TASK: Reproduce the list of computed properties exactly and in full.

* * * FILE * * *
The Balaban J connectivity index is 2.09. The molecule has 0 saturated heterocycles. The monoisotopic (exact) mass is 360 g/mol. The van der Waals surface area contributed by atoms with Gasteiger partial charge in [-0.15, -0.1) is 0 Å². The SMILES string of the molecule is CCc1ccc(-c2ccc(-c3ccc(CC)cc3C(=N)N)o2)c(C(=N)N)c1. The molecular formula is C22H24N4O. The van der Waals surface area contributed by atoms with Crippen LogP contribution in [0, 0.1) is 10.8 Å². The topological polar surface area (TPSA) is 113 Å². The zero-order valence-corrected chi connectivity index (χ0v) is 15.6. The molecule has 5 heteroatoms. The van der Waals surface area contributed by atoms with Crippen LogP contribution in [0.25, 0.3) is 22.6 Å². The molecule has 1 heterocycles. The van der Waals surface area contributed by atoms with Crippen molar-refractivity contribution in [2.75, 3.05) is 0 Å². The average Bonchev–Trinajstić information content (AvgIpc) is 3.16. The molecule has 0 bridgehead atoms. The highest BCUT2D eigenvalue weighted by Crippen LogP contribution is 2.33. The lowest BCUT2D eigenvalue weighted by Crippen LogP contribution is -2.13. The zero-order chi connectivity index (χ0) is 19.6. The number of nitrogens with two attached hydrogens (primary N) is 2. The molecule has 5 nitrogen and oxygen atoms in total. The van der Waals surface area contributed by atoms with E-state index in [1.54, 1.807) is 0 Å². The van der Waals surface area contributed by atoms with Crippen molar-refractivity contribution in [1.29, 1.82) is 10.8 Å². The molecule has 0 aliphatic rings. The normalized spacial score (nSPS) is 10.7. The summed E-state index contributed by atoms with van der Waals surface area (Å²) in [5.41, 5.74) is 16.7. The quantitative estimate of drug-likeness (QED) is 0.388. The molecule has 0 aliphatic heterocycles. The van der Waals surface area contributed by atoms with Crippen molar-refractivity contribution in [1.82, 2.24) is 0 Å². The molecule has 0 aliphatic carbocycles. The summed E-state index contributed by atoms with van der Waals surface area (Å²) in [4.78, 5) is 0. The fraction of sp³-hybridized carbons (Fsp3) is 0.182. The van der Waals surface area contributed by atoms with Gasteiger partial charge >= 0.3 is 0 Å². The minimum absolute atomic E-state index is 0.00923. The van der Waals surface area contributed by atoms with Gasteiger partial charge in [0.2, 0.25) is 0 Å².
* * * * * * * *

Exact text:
The Balaban J connectivity index is 2.09. The molecule has 0 saturated heterocycles. The monoisotopic (exact) mass is 360 g/mol. The van der Waals surface area contributed by atoms with Gasteiger partial charge in [-0.15, -0.1) is 0 Å². The SMILES string of the molecule is CCc1ccc(-c2ccc(-c3ccc(CC)cc3C(=N)N)o2)c(C(=N)N)c1. The molecular formula is C22H24N4O. The van der Waals surface area contributed by atoms with Crippen LogP contribution in [0, 0.1) is 10.8 Å². The topological polar surface area (TPSA) is 113 Å². The zero-order valence-corrected chi connectivity index (χ0v) is 15.6. The molecule has 5 heteroatoms. The van der Waals surface area contributed by atoms with Crippen LogP contribution in [0.25, 0.3) is 22.6 Å². The molecule has 1 heterocycles. The van der Waals surface area contributed by atoms with Crippen molar-refractivity contribution in [2.75, 3.05) is 0 Å². The average Bonchev–Trinajstić information content (AvgIpc) is 3.16. The molecule has 0 bridgehead atoms. The highest BCUT2D eigenvalue weighted by Crippen LogP contribution is 2.33. The lowest BCUT2D eigenvalue weighted by Crippen LogP contribution is -2.13. The zero-order chi connectivity index (χ0) is 19.6. The number of nitrogens with two attached hydrogens (primary N) is 2. The molecule has 5 nitrogen and oxygen atoms in total. The van der Waals surface area contributed by atoms with E-state index in [1.54, 1.807) is 0 Å². The van der Waals surface area contributed by atoms with Crippen molar-refractivity contribution in [1.29, 1.82) is 10.8 Å². The molecule has 0 aliphatic rings. The normalized spacial score (nSPS) is 10.7. The summed E-state index contributed by atoms with van der Waals surface area (Å²) in [5.41, 5.74) is 16.7. The quantitative estimate of drug-likeness (QED) is 0.388. The molecule has 0 aliphatic heterocycles. The van der Waals surface area contributed by atoms with Crippen molar-refractivity contribution in [1.82, 2.24) is 0 Å². The molecule has 0 aliphatic carbocycles. The summed E-state index contributed by atoms with van der Waals surface area (Å²) in [4.78, 5) is 0. The fraction of sp³-hybridized carbons (Fsp3) is 0.182. The van der Waals surface area contributed by atoms with Gasteiger partial charge >= 0.3 is 0 Å². The minimum absolute atomic E-state index is 0.00923. The van der Waals surface area contributed by atoms with Gasteiger partial charge in [0.2, 0.25) is 0 Å².